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  • Paul Condello

Real-Life Kindness

Real Christian kindness is far from superficial but instead adaptive to real life and reflective of a genuine concern for other people.



Some people prefer a more discreet form of gratitude while others appreciate generous thanks.

As people hear talk of Christian teachings more often in public, some will question if they are being asked to be “overly nice” or “superficially kind.” However, Christian teachings about how to treat people are far from superficial, and they are only construed to be that way when they are misunderstood or not taught the right way. Christians are called to treat people the way they would want to be treated, which looks different from one situation to the next and involves realistic and interpersonal consideration.


For example, the way a Christian should thank someone who has helped them would involve considering factors such as that person’s comfort zone and the context of the situation. Some people prefer a more discreet form of gratitude while others appreciate generous thanks. However, a Christian attitude toward others may even take the form of sternness instead of kindness in other types of scenarios.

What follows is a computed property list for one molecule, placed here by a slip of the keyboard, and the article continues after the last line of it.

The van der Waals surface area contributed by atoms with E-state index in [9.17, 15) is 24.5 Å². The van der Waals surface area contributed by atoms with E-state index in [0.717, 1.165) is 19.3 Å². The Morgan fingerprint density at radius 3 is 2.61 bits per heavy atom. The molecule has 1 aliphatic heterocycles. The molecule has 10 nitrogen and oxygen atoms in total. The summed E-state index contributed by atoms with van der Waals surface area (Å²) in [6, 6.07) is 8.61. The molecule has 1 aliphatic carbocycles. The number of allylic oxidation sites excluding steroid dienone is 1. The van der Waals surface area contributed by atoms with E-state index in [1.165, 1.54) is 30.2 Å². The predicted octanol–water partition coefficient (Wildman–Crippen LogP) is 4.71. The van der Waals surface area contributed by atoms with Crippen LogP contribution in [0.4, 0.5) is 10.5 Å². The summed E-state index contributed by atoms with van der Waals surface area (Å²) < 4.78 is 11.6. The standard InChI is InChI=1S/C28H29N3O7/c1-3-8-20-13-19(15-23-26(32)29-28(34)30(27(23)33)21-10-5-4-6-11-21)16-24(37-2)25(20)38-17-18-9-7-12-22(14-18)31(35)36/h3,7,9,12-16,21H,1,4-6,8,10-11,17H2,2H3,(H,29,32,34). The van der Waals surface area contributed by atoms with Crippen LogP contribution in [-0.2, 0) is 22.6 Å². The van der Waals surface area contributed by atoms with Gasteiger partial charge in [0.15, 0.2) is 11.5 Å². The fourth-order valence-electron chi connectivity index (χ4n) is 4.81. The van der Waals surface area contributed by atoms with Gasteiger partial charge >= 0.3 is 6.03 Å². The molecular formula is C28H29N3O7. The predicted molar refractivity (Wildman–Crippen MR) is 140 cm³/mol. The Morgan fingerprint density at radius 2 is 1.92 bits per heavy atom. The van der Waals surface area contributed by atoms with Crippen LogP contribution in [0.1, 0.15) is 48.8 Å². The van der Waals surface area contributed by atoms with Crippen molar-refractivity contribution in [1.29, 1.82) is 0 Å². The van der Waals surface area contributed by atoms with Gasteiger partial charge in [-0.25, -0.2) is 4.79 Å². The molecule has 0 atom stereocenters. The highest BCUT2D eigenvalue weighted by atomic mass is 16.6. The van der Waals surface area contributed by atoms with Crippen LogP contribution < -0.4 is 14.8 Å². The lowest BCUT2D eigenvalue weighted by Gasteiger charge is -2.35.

A parent who realizes that their daughter or son is about to act recklessly or endanger themselves on a whim should stop them and have a serious talk with them. In this case, the parent recognizes that they would have wanted their parents to stop them from behavior that would have resulted in serious injury, even if they would not have realized the value of their parent’s guidance until after the fact at that age. This is why real Christian kindness is far from superficial but instead adaptive to real life and reflective of a genuine concern for other people.


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